Students have a similar problem. It’s hard to choose the right college. Higher education is what economists call an “experiential good,” something you can’t fully understand until after you purchase and experience it. As parents of college age children know, students often assemble a list of prospective schools through a frighteningly arbitrary process of hearsay, peer misinformation, and fleeting impressions gained during slickly produced college tours. Or, worse, they don’t assemble a prospective list at all and default to inexpensive, nearby institutions. Some of those local colleges are terrible places to go to school. (See “College Dropout Factories,” September/October 2010.) Too many students don’t find out until it’s too late.
Soon after settling into the dean’s office, Jeff Brenzel started trying to solve some of these problems. Like many other colleges, Yale began by scanning paper documents into electronic files. The Common Application, which is used by several hundred mostly selective colleges, began providing more information in digital form.
But Brenzel needed to do more than just increase the efficiency of the information flow from existing applicants. He needed to find new applicants, students who weren’t showing up in the traditional pool, and convince them to apply to Yale. To locate them, he turned to someone who had also made it to the Ivy League through a combination of hard work and being in the right place at the right time. His name was Craig Powell, the founder and president of ConnectEDU.
B y the time he reached eighth grade, Craig Powell had all the markings of a classic American achiever. As head of the 1991 middle school student council in rural Maryville, Missouri, he shook hands with the governor and won his school national recognition from President Bush. High school was more of the same: the only freshman on the speech and debate team, youth leadership training, class president four years running. Craig knew that a good college came next. But he didn’t know how to get there—or where “there” even was. All his guidance counselor could suggest was taking the ACT. Craig scored a 28, the equivalent of 1260 on the SAT. That was good, but a hair below the threshold that would have put him on the mailing list of the colleges that matched his powerful but vague aspirations. For most students like Craig, this would have been the end of any grand designs.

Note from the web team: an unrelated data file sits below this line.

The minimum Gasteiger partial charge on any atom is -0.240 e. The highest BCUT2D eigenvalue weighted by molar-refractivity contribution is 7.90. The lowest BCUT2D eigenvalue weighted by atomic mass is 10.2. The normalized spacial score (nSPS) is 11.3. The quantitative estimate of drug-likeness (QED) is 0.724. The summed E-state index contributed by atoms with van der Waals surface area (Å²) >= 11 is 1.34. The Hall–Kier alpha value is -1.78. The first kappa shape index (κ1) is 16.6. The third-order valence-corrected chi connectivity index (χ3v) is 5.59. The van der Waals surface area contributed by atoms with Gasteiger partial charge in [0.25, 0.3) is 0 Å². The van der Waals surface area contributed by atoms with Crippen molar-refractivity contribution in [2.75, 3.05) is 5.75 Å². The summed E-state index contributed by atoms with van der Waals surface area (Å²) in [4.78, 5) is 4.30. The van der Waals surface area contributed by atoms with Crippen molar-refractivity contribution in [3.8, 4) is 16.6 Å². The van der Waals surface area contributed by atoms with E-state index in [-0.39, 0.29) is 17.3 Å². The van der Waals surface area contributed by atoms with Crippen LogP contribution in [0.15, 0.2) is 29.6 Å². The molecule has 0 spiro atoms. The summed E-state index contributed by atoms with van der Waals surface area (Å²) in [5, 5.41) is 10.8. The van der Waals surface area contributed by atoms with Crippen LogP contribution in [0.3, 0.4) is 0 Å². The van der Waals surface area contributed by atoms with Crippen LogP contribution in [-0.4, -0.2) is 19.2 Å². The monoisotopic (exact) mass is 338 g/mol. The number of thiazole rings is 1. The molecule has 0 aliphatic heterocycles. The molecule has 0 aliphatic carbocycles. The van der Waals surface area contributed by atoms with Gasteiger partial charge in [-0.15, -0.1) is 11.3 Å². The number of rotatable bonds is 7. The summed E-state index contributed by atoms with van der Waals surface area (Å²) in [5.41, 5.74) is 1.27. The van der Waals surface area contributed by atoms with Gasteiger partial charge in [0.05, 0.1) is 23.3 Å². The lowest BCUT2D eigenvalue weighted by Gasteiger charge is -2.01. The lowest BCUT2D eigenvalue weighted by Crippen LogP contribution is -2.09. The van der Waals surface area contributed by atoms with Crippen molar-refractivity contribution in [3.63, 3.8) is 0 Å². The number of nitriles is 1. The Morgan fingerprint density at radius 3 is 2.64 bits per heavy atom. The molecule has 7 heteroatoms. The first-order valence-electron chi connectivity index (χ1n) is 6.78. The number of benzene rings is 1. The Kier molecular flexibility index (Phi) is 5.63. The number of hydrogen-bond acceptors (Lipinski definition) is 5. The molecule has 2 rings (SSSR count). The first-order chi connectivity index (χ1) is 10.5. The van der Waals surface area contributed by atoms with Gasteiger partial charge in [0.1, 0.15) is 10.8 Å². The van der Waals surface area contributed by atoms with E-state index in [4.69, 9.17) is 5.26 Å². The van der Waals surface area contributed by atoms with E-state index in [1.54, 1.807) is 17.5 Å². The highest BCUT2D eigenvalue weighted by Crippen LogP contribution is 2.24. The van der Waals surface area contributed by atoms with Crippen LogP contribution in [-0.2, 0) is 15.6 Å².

But Craig Powell stood out in one other way. In 1994 and 1995, he amassed a record of sixty-three wins and zero losses in Missouri Class 1A wrestling, 189-pound division, taking home the state championship both years. The big midwestern sports machines noticed. Dozens recruited him. Seven college wrestling coaches made the trip to Craig’s living room in Maryville, full scholarships in hand.
He turned them all down. Craig knew that by taking a scholarship he would be seen as a wrestler first, a student second. He graduated from high school with no idea what to do next, other than go to work at a fireworks stand. Again, that could have been the end of his larger aspirations. But what followed instead was a series of improbable events involving a chance phone call; an Army scholarship to an East Coast prep school; a shoulder injury that kept Craig out of West Point; and, ultimately, admission to Brown University—a school Craig had never heard of until after he left Missouri.